Daley: It’s ‘good business’ for business to be a good social partner
Between the time that William “Bill” Daley served as President Bill Clinton’s secretary of commerce and when he served as President Barack Obama’s chief of staff, the internet had taken over the world and completely changed the way business and politics were conducted.
Daley, who gave the Wiewel Lecture on Economic Development at the University of Illinois at Chicago on Oct. 23, tapped into his extensive background at the crossroads of business and politics to speak to about 100 people, including students, faculty, elected officials and family members.
In his lecture, “Corporations & Humanity: Why They Belong Together,” Daley focused on how the role of corporations had shifted because of technology and the rise in social media that made companies — as well as political leaders — more accountable more quickly.
“I did have the honor and the pleasure of serving in two presidential administrations…they were only separated by eight years but in some ways, it could have been 80 years,” Daley said.
During his speech, Daley recalled how many older political and economic leaders were pushed aside for failing to confront technological changes after the initial “dot.com” boom in the late 1990s that led to too many players and unrealistic expectations. By the mid-2000s, the internet was firmly in place, while companies that had put their heads in the sand were quickly left behind.
“To be honest, I think they were a little overwhelmed by a thing called the internet and the speed of change,” he said.
Daley, who had spent the day speaking with hundreds of UIC students, said he was impressed with the students but also implored them to embrace change and be adaptable.
“To those students that may be here, I welcome you to the 21st century, where the speed of change is accelerating by the day and the job you are preparing for today may not be here tomorrow,” Daley said. “But the education you are receiving will prepare you to adapt, and that is the key to your future.”
Daley, who referred to himself a “pro-business Democrat,” said throughout his decades spent at the intersection of business and politics, he has never seen a stranger time than now and said that trust in government, business and the media were at all-time lows.
He said that the same polarization had divided people and pushed them into believing that only the extremes — socialism or unregulated capitalism — were the only choices.
“With one side, you’re a Republican defending big business no matter how badly they act, where on the other side are Democrats attacking capitalism no matter how many people it might help,” Daley said.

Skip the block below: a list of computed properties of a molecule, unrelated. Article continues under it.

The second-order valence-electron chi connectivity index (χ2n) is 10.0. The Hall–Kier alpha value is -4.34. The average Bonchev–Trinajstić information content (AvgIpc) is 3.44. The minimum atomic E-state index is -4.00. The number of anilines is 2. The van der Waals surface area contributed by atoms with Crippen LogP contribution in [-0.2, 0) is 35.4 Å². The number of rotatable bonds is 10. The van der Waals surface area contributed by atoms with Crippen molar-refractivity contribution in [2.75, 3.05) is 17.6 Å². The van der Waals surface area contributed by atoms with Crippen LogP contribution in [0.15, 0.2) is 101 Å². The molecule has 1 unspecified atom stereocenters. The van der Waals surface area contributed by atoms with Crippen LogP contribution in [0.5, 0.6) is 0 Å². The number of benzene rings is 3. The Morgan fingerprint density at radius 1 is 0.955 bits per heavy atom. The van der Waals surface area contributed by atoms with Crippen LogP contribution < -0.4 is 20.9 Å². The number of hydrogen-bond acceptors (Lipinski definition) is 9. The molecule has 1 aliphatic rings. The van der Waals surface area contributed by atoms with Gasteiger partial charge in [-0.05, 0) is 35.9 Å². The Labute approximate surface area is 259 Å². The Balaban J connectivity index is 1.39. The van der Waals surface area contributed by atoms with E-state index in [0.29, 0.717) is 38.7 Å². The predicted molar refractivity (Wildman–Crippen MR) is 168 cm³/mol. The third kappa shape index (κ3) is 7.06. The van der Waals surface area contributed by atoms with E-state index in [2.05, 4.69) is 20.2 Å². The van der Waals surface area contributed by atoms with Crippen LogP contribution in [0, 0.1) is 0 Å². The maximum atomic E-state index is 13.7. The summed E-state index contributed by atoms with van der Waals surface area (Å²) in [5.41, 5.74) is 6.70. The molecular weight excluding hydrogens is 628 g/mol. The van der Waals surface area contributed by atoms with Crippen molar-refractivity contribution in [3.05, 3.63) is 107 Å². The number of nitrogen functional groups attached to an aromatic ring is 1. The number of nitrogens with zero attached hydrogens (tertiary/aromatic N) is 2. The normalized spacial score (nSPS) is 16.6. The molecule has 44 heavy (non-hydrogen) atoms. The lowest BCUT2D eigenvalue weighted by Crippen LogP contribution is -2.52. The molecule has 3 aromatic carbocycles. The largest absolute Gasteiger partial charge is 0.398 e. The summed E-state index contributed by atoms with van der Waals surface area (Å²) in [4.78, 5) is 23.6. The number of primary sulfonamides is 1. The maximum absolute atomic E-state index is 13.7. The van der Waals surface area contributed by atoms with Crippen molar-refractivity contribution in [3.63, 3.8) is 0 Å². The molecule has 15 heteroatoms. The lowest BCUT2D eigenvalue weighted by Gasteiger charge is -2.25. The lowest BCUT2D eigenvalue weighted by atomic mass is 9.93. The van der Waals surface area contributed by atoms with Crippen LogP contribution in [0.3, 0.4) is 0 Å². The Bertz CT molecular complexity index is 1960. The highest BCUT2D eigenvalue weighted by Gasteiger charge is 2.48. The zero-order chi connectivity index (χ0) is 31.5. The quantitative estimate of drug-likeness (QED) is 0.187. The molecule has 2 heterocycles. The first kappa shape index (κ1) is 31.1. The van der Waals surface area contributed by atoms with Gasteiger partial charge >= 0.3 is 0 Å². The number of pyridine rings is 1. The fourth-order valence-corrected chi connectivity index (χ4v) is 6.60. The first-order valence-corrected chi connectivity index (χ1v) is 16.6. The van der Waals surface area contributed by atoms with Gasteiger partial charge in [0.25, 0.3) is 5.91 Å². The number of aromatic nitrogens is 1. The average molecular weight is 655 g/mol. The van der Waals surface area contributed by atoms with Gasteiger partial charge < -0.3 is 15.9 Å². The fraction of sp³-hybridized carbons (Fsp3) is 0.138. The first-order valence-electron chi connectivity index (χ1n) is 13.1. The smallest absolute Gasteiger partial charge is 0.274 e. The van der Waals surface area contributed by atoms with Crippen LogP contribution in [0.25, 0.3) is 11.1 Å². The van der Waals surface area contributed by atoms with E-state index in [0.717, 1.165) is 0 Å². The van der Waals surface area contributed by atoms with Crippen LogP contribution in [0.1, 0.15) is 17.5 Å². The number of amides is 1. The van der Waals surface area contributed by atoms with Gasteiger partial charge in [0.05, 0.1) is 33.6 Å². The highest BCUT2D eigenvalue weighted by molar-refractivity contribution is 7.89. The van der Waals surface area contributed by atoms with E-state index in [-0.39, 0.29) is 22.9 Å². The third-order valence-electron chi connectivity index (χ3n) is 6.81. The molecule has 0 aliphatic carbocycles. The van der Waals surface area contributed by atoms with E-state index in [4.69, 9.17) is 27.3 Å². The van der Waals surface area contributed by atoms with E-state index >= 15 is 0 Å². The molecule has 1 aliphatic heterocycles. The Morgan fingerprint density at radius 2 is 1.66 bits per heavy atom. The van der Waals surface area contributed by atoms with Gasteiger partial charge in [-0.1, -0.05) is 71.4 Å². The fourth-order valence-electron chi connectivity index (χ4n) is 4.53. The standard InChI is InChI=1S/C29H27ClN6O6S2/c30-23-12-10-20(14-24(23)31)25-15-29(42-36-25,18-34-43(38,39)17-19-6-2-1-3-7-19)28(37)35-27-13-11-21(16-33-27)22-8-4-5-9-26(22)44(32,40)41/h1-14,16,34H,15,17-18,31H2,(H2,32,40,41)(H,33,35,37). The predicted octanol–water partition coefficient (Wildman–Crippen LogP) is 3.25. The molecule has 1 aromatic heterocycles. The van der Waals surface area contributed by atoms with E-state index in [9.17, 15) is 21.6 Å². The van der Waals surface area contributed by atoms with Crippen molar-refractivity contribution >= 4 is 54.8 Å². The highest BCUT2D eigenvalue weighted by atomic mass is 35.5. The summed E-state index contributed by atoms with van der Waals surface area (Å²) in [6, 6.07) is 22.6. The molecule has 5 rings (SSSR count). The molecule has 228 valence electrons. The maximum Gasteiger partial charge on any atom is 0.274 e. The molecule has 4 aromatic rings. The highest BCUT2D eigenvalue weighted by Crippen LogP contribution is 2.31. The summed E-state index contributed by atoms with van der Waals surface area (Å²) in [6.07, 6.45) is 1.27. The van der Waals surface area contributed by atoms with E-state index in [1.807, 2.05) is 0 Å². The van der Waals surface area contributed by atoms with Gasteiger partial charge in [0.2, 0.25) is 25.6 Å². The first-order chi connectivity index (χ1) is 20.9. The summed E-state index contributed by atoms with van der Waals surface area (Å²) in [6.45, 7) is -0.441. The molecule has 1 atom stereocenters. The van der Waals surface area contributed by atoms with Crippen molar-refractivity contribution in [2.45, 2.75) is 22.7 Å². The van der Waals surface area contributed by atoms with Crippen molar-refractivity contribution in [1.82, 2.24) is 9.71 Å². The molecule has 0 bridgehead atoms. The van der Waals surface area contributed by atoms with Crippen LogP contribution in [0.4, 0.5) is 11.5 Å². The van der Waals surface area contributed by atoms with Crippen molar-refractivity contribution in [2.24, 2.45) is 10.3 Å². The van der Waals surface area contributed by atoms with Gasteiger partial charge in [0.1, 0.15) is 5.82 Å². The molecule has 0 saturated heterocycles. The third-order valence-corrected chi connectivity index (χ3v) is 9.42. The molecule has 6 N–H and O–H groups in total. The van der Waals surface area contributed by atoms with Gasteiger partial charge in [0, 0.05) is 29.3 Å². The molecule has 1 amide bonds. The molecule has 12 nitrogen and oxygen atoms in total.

Daley has held high-level executive positions, including vice chairman with oversight of government affairs, philanthropy and social responsibility for BNY Mellon; managing partner and head of U.S. Operations for Argentière Capital; vice chair and chairman of the Midwest region and head of corporate responsibility at JPMorgan Chase, and president of SBC Communications.
He noted that the current political polarization on concerns such as climate change, LGBTQ issues and social justice has forced companies to take the lead. He referenced a recent major statement by the nonprofit Business Roundtable, whose members are made up of the CEOs of major U.S. companies, that said that rather than focus solely on “shareholder wealth maximization,” businesses should have a positive impact on society.
“Profits and the public interest are not mutually exclusive. They can and must, for our future, go together,” he said. “Over the past several decades, corporations have shifted too far from the humanity side of this equation.”
He called on companies to invest in their employees, support their local communities, protect the environment through sustainable practices, treat suppliers ethically and fairly, and deliver value to their customers. He said that creating an inclusive economy not only promotes social cohesion, but it also was “good business.”
“Pay your employees well, give them health care so they don’t live in fear for an emergency that can cause bankruptcy, help them pay for college and save for retirement, and they will be more productive,” he said. “Give them a sense of financial security and more of them will start businesses themselves, take risks and dream of new products and ideas for their employers. That’s how our economy grows.”
Daley’s lecture coincided with the announcement that he had chosen to make UIC the repository for his collection of papers and artifacts, which are now publicly available. His papers joined those of his father, Richard J. Daley, and his brother, Richard M. Daley, which are also available to researchers and students in the Special Collections and University Archives of his father’s namesake Richard J. Daley Library.
“[UIC] has turned into what my father truly dreamed this campus and this university could be,” said Daley, who spoke at the newly built Academic and Residential Complex. “My dad always believed that working Chicagoans should have easy access to higher education, he believed that education was the path to the middle class.”
The UIC Wiewel Lecture on Economic Development was made possible by a gift to the College of Urban Planning and Public Affairs and the College of Business Administration. The event was co-sponsored by the University Library and the UIC John Marshall Law School.